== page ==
Late Bottled Vintage Ports are Vintage Character Ports that are produced from only one vintage. Some LBVs, such as Fonseca and Warres, are not fined, filtered, or stabilized before bottling and are suitable for additional bottle aging.
Ports labeled simply “Tawny” are usually blends of Ruby and White ports. These blends are inexpensive and are the lowest quality port available. The primary market for these wines is as a cheap aperitif in France. Usually, they are line-priced with the same house’s Ruby.
Aged Tawny Portos are the best Tawnies and are what the port shippers drink in Portugal. These are wood aged Tawny ports that show an average age of their contents on the label. Aged Tawny is a blend that is base on one year but is topped up each year with both younger and older wine to keep the flavors fresh and reduce oxidation while retaining the same average age as the base wine. They may be sold as ten, twenty, thirty, and over forty year old Tawnies.
Colheita Porto is a type of aged tawny from only one vintage. The wine is held in sealed barrels in bonded warehouses until it is ready to be bottled. These wines should have both a vintage and a bottling date on the label. They are more developed and focused tasting than the blended tawnies with much of the same dried fruit and nutty characteristics but more “purity” of flavor.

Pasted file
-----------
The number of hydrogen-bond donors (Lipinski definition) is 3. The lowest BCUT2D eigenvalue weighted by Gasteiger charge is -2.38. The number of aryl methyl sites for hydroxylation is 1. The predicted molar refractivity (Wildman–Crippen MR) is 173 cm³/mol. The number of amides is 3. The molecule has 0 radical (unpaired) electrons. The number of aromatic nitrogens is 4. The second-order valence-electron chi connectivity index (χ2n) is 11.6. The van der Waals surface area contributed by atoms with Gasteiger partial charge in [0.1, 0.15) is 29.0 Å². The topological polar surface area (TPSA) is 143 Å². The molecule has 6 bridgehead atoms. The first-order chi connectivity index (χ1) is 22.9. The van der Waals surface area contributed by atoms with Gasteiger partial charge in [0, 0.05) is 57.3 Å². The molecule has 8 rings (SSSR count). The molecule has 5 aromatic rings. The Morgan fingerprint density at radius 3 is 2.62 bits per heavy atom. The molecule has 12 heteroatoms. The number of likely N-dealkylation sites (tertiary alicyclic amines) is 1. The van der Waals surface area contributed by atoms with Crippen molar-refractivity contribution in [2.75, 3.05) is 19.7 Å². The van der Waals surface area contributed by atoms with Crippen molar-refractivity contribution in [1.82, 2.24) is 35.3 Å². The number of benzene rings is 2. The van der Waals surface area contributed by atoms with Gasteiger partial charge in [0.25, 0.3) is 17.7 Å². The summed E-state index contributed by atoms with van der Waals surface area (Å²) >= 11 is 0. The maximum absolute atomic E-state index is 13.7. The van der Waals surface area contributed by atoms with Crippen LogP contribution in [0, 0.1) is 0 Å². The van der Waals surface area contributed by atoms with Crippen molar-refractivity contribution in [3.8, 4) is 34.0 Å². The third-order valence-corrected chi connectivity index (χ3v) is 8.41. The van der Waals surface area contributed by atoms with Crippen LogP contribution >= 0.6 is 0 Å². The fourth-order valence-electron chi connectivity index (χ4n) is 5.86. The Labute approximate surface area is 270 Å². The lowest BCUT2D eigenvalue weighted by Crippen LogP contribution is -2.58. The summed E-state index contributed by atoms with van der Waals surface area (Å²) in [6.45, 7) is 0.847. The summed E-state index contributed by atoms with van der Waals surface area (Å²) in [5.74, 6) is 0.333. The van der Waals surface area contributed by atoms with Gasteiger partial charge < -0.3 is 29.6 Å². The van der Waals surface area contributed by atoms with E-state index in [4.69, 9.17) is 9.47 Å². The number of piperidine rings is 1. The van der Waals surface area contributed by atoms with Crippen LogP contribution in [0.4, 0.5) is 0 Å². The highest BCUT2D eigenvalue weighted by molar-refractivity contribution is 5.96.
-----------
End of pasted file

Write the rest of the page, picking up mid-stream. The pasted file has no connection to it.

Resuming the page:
White Port is a dry white fortified wine produced primarily from Malvasia grapes grown in the Porto zone. It is not aged and is best served as an aperitif or mixed with soda and/or tonic on the rocks. It is often blended with ruby port to produce a cheap Tawny.
Vintage Porto is the top quality wine from a single vintage that is bottled after two years in barrel. It is bottled without any filtration or fining and usually only one light racking. When declaring a vintage the port producer is guarantying that his wine will last at least twenty years from the vintage date. Port producers typically declare only about three vintages per decade.
Crusted Porto is a non-vintage blended port that ages and develops in the bottle like vintage port. The name comes from the crust or sediment that long bottle aging produces.
Classical Vintages are those vintages that the Port houses declare and guarantee for twenty years. These are the most expensive, biggest, and best wines from Porto. The declared vintages back to 1960 are 2011, 2009, 2007, 2003, 2000, 1994, 1992 or 1991, 1985, 1983 or 1982, 1980, 1977, 1975, 1970, 1967 or 1966, 1963, and 1960. In the paired vintages, most houses declared one or the other, not both.
Non-classical Vintage Porto is a wine that is produced in a year that is not quite good enough to declare as a vintage. Certain lots of wine, often from a single quinta or farm, are set aside and bottled and treated as Vintage Porto. These non-classical Vintage Portos were traditionally held by the producers at their lodges in Villa Nova de Gaia or in England until they are ready to drink. The wines from top houses such as Taylor, Fonseca, Dow, and Graham, and Churchill can be better than classical vintage Port from some of the lesser houses. These wines can be excellent values.